Now, I’m not going to go all political on you, spark up a joint and start singing about arranging flowers into necklaces, but in a world where money and ego seem to rule the roost, it’s quite refreshing to see a sense of community exhibited every now and again. So why is this a bad thing? Why does society feel the need to deride others because they’re not motivated by smashing the shit out of someone?
What about the notion of healthy competition? Bringing this back to our two runners this weekend. At face value it appears as though they skipped through the mountains, hand in hand, friends on a merry journey together. But the fact is that they both went for it hammer and tongs for around 10km before the finish. As a result, both got lost and had navigational issues. It was at that moment they decided that due to this, it would be the best thing to finish together.
The final word
Each situation requires context. There are and could be a variety of reasons as to why we see joint finishes in races, or in some cases other runners letting another runner past for a win because they were held up or took a wrong turn due to no fault of their own. It happened in a road race a few years back that I remember posting on our Facebook page. Comparisons to other sports are stupidly futile because the variables are so wildly different.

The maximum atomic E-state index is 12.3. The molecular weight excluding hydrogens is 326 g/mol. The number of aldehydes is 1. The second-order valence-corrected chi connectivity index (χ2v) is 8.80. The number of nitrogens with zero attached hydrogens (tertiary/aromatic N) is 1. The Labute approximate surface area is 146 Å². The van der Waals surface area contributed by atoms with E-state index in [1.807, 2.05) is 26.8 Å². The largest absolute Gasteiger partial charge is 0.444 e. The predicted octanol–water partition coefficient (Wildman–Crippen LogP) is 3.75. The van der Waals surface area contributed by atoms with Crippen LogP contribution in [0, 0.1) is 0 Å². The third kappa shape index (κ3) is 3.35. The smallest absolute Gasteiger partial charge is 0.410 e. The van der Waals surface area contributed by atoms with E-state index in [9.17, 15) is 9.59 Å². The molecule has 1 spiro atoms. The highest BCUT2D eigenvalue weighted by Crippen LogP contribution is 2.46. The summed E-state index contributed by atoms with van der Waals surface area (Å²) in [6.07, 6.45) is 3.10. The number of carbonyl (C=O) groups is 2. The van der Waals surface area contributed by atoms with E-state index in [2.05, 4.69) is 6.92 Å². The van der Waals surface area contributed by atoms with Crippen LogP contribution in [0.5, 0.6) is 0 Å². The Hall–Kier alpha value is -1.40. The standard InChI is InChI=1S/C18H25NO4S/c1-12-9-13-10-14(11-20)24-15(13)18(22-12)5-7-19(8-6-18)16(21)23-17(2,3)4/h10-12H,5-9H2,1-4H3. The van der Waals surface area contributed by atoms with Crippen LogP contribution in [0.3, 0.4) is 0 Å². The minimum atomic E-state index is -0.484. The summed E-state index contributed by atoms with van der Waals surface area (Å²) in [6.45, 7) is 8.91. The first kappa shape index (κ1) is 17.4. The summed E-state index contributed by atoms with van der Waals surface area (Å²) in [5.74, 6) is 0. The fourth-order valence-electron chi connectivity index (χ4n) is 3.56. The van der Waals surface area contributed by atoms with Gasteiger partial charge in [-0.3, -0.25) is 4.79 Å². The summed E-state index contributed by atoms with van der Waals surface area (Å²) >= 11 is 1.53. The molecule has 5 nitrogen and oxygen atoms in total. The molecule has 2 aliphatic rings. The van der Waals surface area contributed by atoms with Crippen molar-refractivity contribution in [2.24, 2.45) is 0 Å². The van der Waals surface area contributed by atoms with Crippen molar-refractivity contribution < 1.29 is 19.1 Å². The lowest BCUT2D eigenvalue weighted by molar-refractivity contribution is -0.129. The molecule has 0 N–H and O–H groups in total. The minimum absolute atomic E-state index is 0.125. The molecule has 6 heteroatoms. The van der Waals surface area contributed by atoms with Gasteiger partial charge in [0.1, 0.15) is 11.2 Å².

All of this comes down to ultimately the type of person you are and the type of person you want to be. The most important thing in life is to be comfortable with who you are, what you do and your impact on those around you. If that means making a decision to finish jointly with someone, so be it if it feels like the right thing to do. If that means fighting to the death to win a race and you’re comfortable with that and who you are, then that’s fine too. Our sport is more conducive to these types of finishes because of a number of variables that you don’t really see in many other sports. Each situation needs to be taken into context – it’s not black and white.
Feature image credit: Lachlan Millar